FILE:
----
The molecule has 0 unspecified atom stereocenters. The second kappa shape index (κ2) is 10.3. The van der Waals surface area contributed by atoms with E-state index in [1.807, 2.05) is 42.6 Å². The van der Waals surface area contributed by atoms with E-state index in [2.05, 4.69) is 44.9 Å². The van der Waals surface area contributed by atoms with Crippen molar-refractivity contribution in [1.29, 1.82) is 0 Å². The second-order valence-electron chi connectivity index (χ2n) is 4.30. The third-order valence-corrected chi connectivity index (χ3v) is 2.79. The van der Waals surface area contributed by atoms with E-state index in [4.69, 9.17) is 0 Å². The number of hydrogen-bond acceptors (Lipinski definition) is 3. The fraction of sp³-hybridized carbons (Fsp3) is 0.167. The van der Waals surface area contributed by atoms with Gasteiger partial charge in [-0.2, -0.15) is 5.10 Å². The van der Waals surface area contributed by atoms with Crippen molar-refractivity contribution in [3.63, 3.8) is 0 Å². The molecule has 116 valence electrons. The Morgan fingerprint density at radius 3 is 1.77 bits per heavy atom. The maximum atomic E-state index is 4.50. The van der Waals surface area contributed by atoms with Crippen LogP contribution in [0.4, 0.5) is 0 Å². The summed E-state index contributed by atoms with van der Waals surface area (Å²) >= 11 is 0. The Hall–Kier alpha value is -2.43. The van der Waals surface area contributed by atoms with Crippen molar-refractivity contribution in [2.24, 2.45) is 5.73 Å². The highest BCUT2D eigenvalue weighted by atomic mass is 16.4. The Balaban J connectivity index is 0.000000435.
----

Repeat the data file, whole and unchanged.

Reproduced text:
The molecule has 0 unspecified atom stereocenters. The second kappa shape index (κ2) is 10.3. The van der Waals surface area contributed by atoms with E-state index in [1.807, 2.05) is 42.6 Å². The van der Waals surface area contributed by atoms with E-state index in [2.05, 4.69) is 44.9 Å². The van der Waals surface area contributed by atoms with Crippen molar-refractivity contribution in [1.29, 1.82) is 0 Å². The second-order valence-electron chi connectivity index (χ2n) is 4.30. The third-order valence-corrected chi connectivity index (χ3v) is 2.79. The van der Waals surface area contributed by atoms with E-state index in [4.69, 9.17) is 0 Å². The number of hydrogen-bond acceptors (Lipinski definition) is 3. The fraction of sp³-hybridized carbons (Fsp3) is 0.167. The van der Waals surface area contributed by atoms with Gasteiger partial charge in [-0.2, -0.15) is 5.10 Å². The van der Waals surface area contributed by atoms with Crippen molar-refractivity contribution in [3.63, 3.8) is 0 Å². The molecule has 116 valence electrons. The Morgan fingerprint density at radius 3 is 1.77 bits per heavy atom. The maximum atomic E-state index is 4.50. The van der Waals surface area contributed by atoms with Crippen LogP contribution in [0.4, 0.5) is 0 Å². The summed E-state index contributed by atoms with van der Waals surface area (Å²) >= 11 is 0. The Hall–Kier alpha value is -2.43. The van der Waals surface area contributed by atoms with Crippen molar-refractivity contribution in [2.24, 2.45) is 5.73 Å². The highest BCUT2D eigenvalue weighted by atomic mass is 16.4. The Balaban J connectivity index is 0.000000435.